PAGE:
Guidelines for making multimedia files for publication

This page explains general guidelines for making multimedia files up to the standards of the TASVideos website. A more detailed "how to" can be found at the Encoding Guide.


TASVideos (formerly Nesvideos) was born from the need to provide good-quality multimedia files of tool-assisted speedruns. We take quality very seriously, and strive to produce files that are pleasant to watch and that are as small as possible. We also stress the informative value of the movies, and thus we have a few guidelines, that are mandatory reading for anyone who wants to make MP4 files to be published on this site.
As set out in our introduction page and parts of the Movie Rules, our runs are intended to appear as though they could be played on the original hardware (if not actually capable of being played back on the original hardware). Thus, one core guideline for our encodes is to appear, as closely as possible, as though the run was played on the original hardware.
The other and possibly more fundamental core guideline here is annoy the viewer the least. This implies the following constraints, between which we aim for the best possible compromise:
There are two additional key points that our videos must adhere to:

Emulation settings

In keeping with the "as close as possible to hardware output" principle, settings that cause video or audio to deviate significantly from an actual console's output (as compared to not using the settings) should not be used. Examples of these settings include FCEUX's "allow more than 8 sprites per scanline" or Gens's "PSG High Quality".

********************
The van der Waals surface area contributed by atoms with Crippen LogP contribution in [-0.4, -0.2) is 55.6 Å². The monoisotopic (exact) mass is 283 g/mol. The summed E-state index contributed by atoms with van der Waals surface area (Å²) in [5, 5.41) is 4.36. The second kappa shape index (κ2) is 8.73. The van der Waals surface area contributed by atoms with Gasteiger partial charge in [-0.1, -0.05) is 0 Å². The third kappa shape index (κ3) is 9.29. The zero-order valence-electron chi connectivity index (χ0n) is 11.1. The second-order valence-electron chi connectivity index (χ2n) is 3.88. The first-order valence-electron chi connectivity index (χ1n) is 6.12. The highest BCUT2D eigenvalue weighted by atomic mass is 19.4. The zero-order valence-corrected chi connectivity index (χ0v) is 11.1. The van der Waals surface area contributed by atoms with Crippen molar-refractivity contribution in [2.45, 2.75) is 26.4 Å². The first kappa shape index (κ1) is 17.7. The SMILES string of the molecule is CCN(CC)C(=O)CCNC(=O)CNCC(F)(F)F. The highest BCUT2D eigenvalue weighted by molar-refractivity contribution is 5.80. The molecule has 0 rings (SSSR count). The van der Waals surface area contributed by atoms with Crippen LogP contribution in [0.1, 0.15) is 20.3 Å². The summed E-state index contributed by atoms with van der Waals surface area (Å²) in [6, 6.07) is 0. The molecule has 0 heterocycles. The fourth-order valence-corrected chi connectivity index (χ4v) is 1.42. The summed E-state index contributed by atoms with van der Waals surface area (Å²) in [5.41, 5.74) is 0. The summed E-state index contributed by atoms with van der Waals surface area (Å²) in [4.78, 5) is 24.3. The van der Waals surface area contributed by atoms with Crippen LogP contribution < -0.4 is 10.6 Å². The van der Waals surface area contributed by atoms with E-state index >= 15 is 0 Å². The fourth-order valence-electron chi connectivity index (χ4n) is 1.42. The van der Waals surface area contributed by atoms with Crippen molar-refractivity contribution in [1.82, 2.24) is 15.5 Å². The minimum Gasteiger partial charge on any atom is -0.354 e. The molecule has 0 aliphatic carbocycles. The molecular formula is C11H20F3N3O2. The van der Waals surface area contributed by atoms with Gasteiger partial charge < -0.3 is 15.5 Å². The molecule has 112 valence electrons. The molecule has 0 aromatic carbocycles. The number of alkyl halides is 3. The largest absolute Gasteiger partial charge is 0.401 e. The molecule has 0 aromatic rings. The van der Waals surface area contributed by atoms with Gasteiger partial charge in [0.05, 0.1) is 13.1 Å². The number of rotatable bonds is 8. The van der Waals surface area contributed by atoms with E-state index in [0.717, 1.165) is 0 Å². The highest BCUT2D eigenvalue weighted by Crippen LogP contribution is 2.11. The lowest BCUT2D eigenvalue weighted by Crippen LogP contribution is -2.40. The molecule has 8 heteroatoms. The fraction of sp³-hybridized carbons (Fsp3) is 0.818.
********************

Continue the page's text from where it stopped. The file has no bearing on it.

These requirements are relaxed significantly when dealing with 3D games, especially on emulators that cannot accurately replicate the original console's output (example: Dolphin). In these cases, it is permitted to use anti-aliasing, anisotropic filtering, and other texture filtering settings, even if they are not available on the original console.

Video capture

Video must be captured using a recorder that will not skip or duplicate frames; our emulators normally provide this functionality natively. Most screen recorders and other external program (such as Camtasia or Fraps) are not acceptable because they do not know when the contents of the emulator window change and hence cannot capture all frames, nor can they slow down the capture in the event of an encoding or I/O stall. When an emulator has no internal capture or an extremely poor internal capture (such as PCSX or PrBoom); .kkapture is allowed. It can throttle recording speeds correctly for slow CPUs and comes much closer to frame accuracy than most screen capture tools, but is still not allowed for systems that have working internal capture.
The Encoding Guide contains links on how to configure various emulators for video/audio capture.

Frame rate

The movie should be captured at full frame rate (approximately 60fps for NTSC consoles and 50fps for PAL) so that each unique frame that is rendered by the hardware is displayed precisely once - i.e. frames cannot be skipped. If the emulator's built-in video dumping cannot satisfy this requirement (such as VBA), then the best result that can be reasonably obtained is preferred.

Resolution (image size)

The encode must at least have a 2-to-1 scaling ratio, except for games that output at a height of 400 pixels or above natively. For handhelds, it is allowed to have a 4-to-1 scaling ratio.